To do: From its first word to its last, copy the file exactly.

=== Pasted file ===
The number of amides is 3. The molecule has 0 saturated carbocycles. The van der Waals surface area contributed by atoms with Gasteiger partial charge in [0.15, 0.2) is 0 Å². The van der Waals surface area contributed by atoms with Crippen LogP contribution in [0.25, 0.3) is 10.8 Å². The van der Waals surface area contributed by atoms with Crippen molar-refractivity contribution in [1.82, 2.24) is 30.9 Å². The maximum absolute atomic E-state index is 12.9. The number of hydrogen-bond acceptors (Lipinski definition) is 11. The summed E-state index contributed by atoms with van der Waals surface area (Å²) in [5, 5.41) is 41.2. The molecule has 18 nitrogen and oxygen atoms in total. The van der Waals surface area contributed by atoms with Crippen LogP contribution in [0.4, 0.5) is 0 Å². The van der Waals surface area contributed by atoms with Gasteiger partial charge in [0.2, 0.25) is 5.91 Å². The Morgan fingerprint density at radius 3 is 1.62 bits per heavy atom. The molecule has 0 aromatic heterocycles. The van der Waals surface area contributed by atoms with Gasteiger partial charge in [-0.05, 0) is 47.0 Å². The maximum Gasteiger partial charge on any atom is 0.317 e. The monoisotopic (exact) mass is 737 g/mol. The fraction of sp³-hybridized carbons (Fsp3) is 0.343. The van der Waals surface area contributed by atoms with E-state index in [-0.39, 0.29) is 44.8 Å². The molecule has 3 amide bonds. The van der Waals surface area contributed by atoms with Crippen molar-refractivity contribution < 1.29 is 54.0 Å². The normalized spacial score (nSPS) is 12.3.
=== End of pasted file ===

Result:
The number of amides is 3. The molecule has 0 saturated carbocycles. The van der Waals surface area contributed by atoms with Gasteiger partial charge in [0.15, 0.2) is 0 Å². The van der Waals surface area contributed by atoms with Crippen LogP contribution in [0.25, 0.3) is 10.8 Å². The van der Waals surface area contributed by atoms with Crippen molar-refractivity contribution in [1.82, 2.24) is 30.9 Å². The maximum absolute atomic E-state index is 12.9. The number of hydrogen-bond acceptors (Lipinski definition) is 11. The summed E-state index contributed by atoms with van der Waals surface area (Å²) in [5, 5.41) is 41.2. The molecule has 18 nitrogen and oxygen atoms in total. The van der Waals surface area contributed by atoms with Crippen LogP contribution in [0.4, 0.5) is 0 Å². The van der Waals surface area contributed by atoms with Gasteiger partial charge in [0.2, 0.25) is 5.91 Å². The Morgan fingerprint density at radius 3 is 1.62 bits per heavy atom. The molecule has 0 aromatic heterocycles. The van der Waals surface area contributed by atoms with Gasteiger partial charge in [-0.05, 0) is 47.0 Å². The maximum Gasteiger partial charge on any atom is 0.317 e. The monoisotopic (exact) mass is 737 g/mol. The fraction of sp³-hybridized carbons (Fsp3) is 0.343. The van der Waals surface area contributed by atoms with E-state index in [-0.39, 0.29) is 44.8 Å². The molecule has 3 amide bonds. The van der Waals surface area contributed by atoms with Crippen molar-refractivity contribution < 1.29 is 54.0 Å². The normalized spacial score (nSPS) is 12.3.